Strategy Shift

By Peter Galli  |  Posted 2008-02-21 Print this article Print

The announcement represents an important strategy shift for Microsoft, one that affects its engineers, the development community and customers, Ozzie said, pointing to new add-in APIs that the company will be designing and supporting for Microsoft Office.

These will enable other developers to support their own document formats, and customers can choose any of those to be their default document format.

Next up was Bob Muglia, senior vice president for server and tools, who said that by the end of June, Microsoft will publish the protocols in Office 2007 that are used to connect to any other Microsoft products, including Exchange Server 2007 and SharePoint Server 2007.

"We will also take a .Net Framework-related protocol and publish that on MSDN as well. We are also announcing a document interoperability initiative to ensure that the documents created by users are fully exchangeable regardless of the tools they are using," he said.

Brad Smith, Microsoft's general counsel, said the announcement covers the sharing of technology information and the licensing of the intellectual property rights relevant to that technology.

Bill Gates discusses all things software at Stanford. Read more here.

The principles announced provide access at no charge to all of Microsoft's trade secret rights relating to API rights in communications protocols in its high-volume products, and, moving forward, developers will no longer need a trade secret license for these, as had been the case until now.

"Instead, developers will be able to access this information in the same way they access any other page of content on the Web. The principles also provide royalty-free use of the patent rights relating to our APIs in these products, so that any other software that calls on these can do so without any concerns about patent issues," Smith said.

Microsoft is also providing a patent covenant not to sue open-source developers for the development of noncommercial distributions of these protocols, meaning that open-source developers will be able to use the documentation to develop implementations of these protocols without paying for a patent license.

But any company that uses these protocol implementations in commercial distributions will have to obtain a patent license from Microsoft, as will enterprises that obtain these implementations from a distributor that does not have such a patent license, Smith said.

"This announcement represents an important step in a positive direction to address the obligations outlined in the September 2000 judgment of the European Court of First Instance. ... We are also committed to providing full information to the European Commission and other governments so they can evaluate all of these steps. We look forward to addressing any feedback provided by them in a constructive way," he said.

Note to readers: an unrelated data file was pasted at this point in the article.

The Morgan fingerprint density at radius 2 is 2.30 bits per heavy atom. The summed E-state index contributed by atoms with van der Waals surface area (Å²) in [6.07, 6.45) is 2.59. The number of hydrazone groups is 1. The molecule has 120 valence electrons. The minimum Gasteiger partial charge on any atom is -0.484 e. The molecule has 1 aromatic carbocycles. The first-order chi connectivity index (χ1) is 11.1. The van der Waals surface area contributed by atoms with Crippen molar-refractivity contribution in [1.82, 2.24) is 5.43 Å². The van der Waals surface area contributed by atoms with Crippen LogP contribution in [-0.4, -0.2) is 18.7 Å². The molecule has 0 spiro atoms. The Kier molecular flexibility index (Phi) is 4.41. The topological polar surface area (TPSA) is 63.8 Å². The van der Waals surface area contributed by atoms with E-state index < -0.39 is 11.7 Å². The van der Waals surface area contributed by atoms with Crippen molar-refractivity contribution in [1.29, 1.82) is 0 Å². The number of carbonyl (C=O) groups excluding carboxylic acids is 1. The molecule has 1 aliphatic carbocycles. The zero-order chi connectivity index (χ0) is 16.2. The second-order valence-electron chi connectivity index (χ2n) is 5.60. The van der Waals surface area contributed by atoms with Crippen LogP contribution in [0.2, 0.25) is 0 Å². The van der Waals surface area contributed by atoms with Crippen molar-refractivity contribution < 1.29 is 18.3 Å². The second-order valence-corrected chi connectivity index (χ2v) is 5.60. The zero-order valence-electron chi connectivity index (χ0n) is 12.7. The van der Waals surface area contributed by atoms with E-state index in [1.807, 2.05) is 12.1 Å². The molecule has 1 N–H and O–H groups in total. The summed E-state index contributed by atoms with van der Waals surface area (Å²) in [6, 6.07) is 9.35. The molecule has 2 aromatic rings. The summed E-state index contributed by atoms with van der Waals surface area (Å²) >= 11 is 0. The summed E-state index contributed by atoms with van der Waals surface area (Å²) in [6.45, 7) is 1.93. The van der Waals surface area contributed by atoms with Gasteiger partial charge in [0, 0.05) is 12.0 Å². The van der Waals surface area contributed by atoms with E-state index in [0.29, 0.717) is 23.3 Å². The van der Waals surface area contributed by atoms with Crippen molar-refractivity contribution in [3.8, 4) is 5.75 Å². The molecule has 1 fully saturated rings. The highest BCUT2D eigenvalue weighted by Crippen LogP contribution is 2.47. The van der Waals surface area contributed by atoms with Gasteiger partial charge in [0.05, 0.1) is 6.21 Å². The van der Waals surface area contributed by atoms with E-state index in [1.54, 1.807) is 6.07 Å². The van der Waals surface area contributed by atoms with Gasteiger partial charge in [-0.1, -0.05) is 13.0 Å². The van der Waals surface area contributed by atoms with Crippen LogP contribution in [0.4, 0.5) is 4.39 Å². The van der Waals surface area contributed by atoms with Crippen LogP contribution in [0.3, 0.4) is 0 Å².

Peter Galli has been a financial/technology reporter for 12 years at leading publications in South Africa, the UK and the US. He has been Investment Editor of South Africa's Business Day Newspaper, the sister publication of the Financial Times of London.

He was also Group Financial Communications Manager for First National Bank, the second largest banking group in South Africa before moving on to become Executive News Editor of Business Report, the largest daily financial newspaper in South Africa, owned by the global Independent Newspapers group.

He was responsible for a national reporting team of 20 based in four bureaus. He also edited and contributed to its weekly technology page, and launched a financial and technology radio service supplying daily news bulletins to the national broadcaster, the South African Broadcasting Corporation, which were then distributed to some 50 radio stations across the country.

He was then transferred to San Francisco as Business Report's U.S. Correspondent to cover Silicon Valley, trade and finance between the US, Europe and emerging markets like South Africa. After serving that role for more than two years, he joined eWeek as a Senior Editor, covering software platforms in August 2000.

He has comprehensively covered Microsoft and its Windows and .Net platforms, as well as the many legal challenges it has faced. He has also focused on Sun Microsystems and its Solaris operating environment, Java and Unix offerings. He covers developments in the open source community, particularly around the Linux kernel and the effects it will have on the enterprise.

He has written extensively about new products for the Linux and Unix platforms, the development of open standards and critically looked at the potential Linux has to offer an alternative operating system and platform to Windows, .Net and Unix-based solutions like Solaris.

His interviews with senior industry executives include Microsoft CEO Steve Ballmer, Linus Torvalds, the original developer of the Linux operating system, Sun CEO Scot McNealy, and Bill Zeitler, a senior vice president at IBM.

For numerous examples of his writing you can search under his name at the eWEEK Website at


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